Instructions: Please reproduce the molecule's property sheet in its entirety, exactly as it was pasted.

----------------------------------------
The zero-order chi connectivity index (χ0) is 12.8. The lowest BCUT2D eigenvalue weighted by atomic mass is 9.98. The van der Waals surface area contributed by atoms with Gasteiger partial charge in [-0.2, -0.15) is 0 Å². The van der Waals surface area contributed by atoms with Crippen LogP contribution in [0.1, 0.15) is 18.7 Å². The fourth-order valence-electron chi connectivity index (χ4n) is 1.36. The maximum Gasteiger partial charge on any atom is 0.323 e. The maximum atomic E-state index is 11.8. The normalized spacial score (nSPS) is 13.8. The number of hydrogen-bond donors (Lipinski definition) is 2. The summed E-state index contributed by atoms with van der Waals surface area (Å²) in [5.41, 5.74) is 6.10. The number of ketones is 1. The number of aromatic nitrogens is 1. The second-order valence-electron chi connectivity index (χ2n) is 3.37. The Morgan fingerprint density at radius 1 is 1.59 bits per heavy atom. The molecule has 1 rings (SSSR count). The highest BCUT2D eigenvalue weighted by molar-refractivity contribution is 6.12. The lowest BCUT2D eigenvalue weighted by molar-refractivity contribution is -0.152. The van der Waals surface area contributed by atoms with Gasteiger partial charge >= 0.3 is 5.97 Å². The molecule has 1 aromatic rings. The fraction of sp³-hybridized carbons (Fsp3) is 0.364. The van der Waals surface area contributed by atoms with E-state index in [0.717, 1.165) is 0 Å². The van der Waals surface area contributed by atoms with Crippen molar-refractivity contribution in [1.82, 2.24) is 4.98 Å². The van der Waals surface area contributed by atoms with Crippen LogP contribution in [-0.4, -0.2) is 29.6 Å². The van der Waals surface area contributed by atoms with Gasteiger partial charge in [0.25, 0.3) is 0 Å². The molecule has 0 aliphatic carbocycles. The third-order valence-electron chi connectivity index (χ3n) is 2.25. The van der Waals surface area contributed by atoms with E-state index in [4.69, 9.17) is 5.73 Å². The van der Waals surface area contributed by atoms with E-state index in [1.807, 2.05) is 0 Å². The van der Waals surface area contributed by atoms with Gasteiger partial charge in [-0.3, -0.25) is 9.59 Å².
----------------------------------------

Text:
The zero-order chi connectivity index (χ0) is 12.8. The lowest BCUT2D eigenvalue weighted by atomic mass is 9.98. The van der Waals surface area contributed by atoms with Gasteiger partial charge in [-0.2, -0.15) is 0 Å². The van der Waals surface area contributed by atoms with Crippen LogP contribution in [0.1, 0.15) is 18.7 Å². The fourth-order valence-electron chi connectivity index (χ4n) is 1.36. The maximum Gasteiger partial charge on any atom is 0.323 e. The maximum atomic E-state index is 11.8. The normalized spacial score (nSPS) is 13.8. The number of hydrogen-bond donors (Lipinski definition) is 2. The summed E-state index contributed by atoms with van der Waals surface area (Å²) in [5.41, 5.74) is 6.10. The number of ketones is 1. The number of aromatic nitrogens is 1. The second-order valence-electron chi connectivity index (χ2n) is 3.37. The Morgan fingerprint density at radius 1 is 1.59 bits per heavy atom. The molecule has 1 rings (SSSR count). The highest BCUT2D eigenvalue weighted by molar-refractivity contribution is 6.12. The lowest BCUT2D eigenvalue weighted by molar-refractivity contribution is -0.152. The van der Waals surface area contributed by atoms with Gasteiger partial charge >= 0.3 is 5.97 Å². The molecule has 1 aromatic rings. The fraction of sp³-hybridized carbons (Fsp3) is 0.364. The van der Waals surface area contributed by atoms with E-state index in [0.717, 1.165) is 0 Å². The van der Waals surface area contributed by atoms with Crippen molar-refractivity contribution in [1.82, 2.24) is 4.98 Å². The van der Waals surface area contributed by atoms with Crippen LogP contribution in [-0.4, -0.2) is 29.6 Å². The van der Waals surface area contributed by atoms with Gasteiger partial charge in [0.25, 0.3) is 0 Å². The molecule has 0 aliphatic carbocycles. The third-order valence-electron chi connectivity index (χ3n) is 2.25. The van der Waals surface area contributed by atoms with E-state index in [4.69, 9.17) is 5.73 Å². The van der Waals surface area contributed by atoms with E-state index in [1.807, 2.05) is 0 Å². The van der Waals surface area contributed by atoms with Gasteiger partial charge in [-0.3, -0.25) is 9.59 Å².